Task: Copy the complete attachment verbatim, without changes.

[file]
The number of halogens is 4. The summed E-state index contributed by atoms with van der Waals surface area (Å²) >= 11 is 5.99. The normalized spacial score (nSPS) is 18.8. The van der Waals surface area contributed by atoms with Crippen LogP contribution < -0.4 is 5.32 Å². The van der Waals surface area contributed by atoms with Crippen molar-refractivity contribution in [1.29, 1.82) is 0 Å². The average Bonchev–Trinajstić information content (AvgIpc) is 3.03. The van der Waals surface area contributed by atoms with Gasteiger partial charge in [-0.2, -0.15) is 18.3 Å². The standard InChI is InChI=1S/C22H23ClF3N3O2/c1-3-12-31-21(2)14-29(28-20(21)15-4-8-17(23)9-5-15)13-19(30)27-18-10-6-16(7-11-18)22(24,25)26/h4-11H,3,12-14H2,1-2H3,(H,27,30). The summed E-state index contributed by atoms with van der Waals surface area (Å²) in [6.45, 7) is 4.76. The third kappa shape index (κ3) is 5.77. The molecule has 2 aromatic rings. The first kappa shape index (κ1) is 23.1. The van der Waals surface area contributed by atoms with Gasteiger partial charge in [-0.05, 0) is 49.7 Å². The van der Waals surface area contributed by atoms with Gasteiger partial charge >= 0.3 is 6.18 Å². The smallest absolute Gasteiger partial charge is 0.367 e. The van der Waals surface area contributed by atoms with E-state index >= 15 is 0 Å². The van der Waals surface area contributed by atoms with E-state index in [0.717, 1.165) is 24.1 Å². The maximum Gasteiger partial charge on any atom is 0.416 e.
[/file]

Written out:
The number of halogens is 4. The summed E-state index contributed by atoms with van der Waals surface area (Å²) >= 11 is 5.99. The normalized spacial score (nSPS) is 18.8. The van der Waals surface area contributed by atoms with Crippen LogP contribution < -0.4 is 5.32 Å². The van der Waals surface area contributed by atoms with Crippen molar-refractivity contribution in [1.29, 1.82) is 0 Å². The average Bonchev–Trinajstić information content (AvgIpc) is 3.03. The van der Waals surface area contributed by atoms with Gasteiger partial charge in [-0.2, -0.15) is 18.3 Å². The standard InChI is InChI=1S/C22H23ClF3N3O2/c1-3-12-31-21(2)14-29(28-20(21)15-4-8-17(23)9-5-15)13-19(30)27-18-10-6-16(7-11-18)22(24,25)26/h4-11H,3,12-14H2,1-2H3,(H,27,30). The summed E-state index contributed by atoms with van der Waals surface area (Å²) in [6.45, 7) is 4.76. The third kappa shape index (κ3) is 5.77. The molecule has 2 aromatic rings. The first kappa shape index (κ1) is 23.1. The van der Waals surface area contributed by atoms with Gasteiger partial charge in [-0.05, 0) is 49.7 Å². The van der Waals surface area contributed by atoms with Gasteiger partial charge >= 0.3 is 6.18 Å². The smallest absolute Gasteiger partial charge is 0.367 e. The van der Waals surface area contributed by atoms with E-state index >= 15 is 0 Å². The van der Waals surface area contributed by atoms with E-state index in [0.717, 1.165) is 24.1 Å². The maximum Gasteiger partial charge on any atom is 0.416 e.